Veterans' health care is a "high risk" budget issue that threatens to cost taxpayers tens of billions of dollars unless longstanding problems are addressed, government auditors warned Wednesday.

The nonpartisan Government Accountability Office said health care costs at the Department of Veterans Affairs have nearly tripled since 2002 -- to more than $59 billion a year -- as a result of the Iraq and Afghanistan wars and the aging of Vietnam-era veterans.

Costs are likely to continue to rise as the VA responds to "serious and longstanding problems with veterans' access to care," the GAO said.

The report praised a new law overhauling the VA in the wake of a scandal over long wait times for veterans seeking care. But it said officials must ensure that veterans obtain needed care, whether from the VA or from outside providers authorized under the 2014 law.

"While timely and cost-effective access to needed health care services is essential, it also is imperative that VA ensures the quality and safety of the services it provides," the report said.

The GAO report, issued every other year, identified 32 "high risk" areas that could cause significant budget problems due to waste, fraud, mismanagement or structural flaws. The list includes Medicare and Medicaid, as well as a host of Pentagon and nuclear security programs and the national flood insurance program, among others.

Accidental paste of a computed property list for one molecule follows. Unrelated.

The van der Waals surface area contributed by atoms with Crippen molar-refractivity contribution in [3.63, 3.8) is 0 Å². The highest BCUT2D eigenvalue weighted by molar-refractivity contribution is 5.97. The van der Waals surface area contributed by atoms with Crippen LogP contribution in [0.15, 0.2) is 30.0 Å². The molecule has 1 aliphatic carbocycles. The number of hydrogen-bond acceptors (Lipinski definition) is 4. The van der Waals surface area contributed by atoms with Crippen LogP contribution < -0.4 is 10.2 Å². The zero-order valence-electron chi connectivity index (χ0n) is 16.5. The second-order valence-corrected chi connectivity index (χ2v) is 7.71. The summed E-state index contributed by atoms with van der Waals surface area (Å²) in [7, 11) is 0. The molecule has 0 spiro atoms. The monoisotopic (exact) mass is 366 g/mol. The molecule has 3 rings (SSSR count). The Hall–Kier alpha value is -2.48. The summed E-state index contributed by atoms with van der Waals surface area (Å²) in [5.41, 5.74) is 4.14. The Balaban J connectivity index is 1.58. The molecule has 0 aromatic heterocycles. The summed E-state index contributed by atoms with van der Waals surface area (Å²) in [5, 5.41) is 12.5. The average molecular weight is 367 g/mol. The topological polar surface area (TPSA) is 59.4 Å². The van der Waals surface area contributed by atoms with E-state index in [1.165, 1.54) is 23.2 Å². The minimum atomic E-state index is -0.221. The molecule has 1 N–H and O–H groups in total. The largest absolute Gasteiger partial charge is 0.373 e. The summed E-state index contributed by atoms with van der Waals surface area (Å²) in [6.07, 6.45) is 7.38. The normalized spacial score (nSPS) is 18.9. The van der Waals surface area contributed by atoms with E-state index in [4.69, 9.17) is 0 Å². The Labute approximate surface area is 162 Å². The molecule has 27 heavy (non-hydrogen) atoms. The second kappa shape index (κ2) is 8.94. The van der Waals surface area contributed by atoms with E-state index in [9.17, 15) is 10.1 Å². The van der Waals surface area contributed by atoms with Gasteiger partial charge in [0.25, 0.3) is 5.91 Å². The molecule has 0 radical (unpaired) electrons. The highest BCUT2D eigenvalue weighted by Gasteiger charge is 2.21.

In 2013, the GAO added climate change to the high-risk list.

The GAO report is the latest in a series of reports and investigations highlighting problems at the VA, which has been under intense scrutiny since a whistleblower reported last year that dozens of veterans died while awaiting treatment at the Phoenix VA hospital, and that appointment records were manipulated to hide the delays.

The scandal led to the ouster of then-VA Secretary Eric Shinseki and to a new law making it easier for veterans to get VA-paid care from local doctors, and making it easier to fire poor-performing executives.

A report by the VA's inspector general last year said workers falsified waitlists while their supervisors looked the other way or even directed it, resulting in chronic delays for veterans seeking care and bonuses for managers who appeared -- falsely -- to meet on-time goals.

The VA said in a statement Wednesday that it shares GAO's goal and is working of ensuring veterans receive high-quality health care.

"We realize we need to make significant improvements," spokesman James Hutton said, noting that VA recently began a reform effort to address many of the concerns identified by the GAO.

The restructuring, nicknamed "MyVA," is designed to provide veterans with a positive customer service experience, regardless of whether they use the department's website, call their local VA office or walk into a clinic, VA Secretary Robert McDonald said.

As the nation emerges from the longest war in its history in Afghanistan, "VA is emerging from one of the most serious crises the department has ever experienced," McDonald told Congress Wednesday. "We now have before us the greatest opportunity we've ever had to improve care for veterans ... and make the VA a model agency with respect to customer experience and stewardship of taxpayer resources."

Besides the overhaul adopted last year, Congress recently approved a bill to combat a suicide epidemic that claims the lives of an estimated 22 veterans every day. President Obama is expected to sign the measure on Thursday.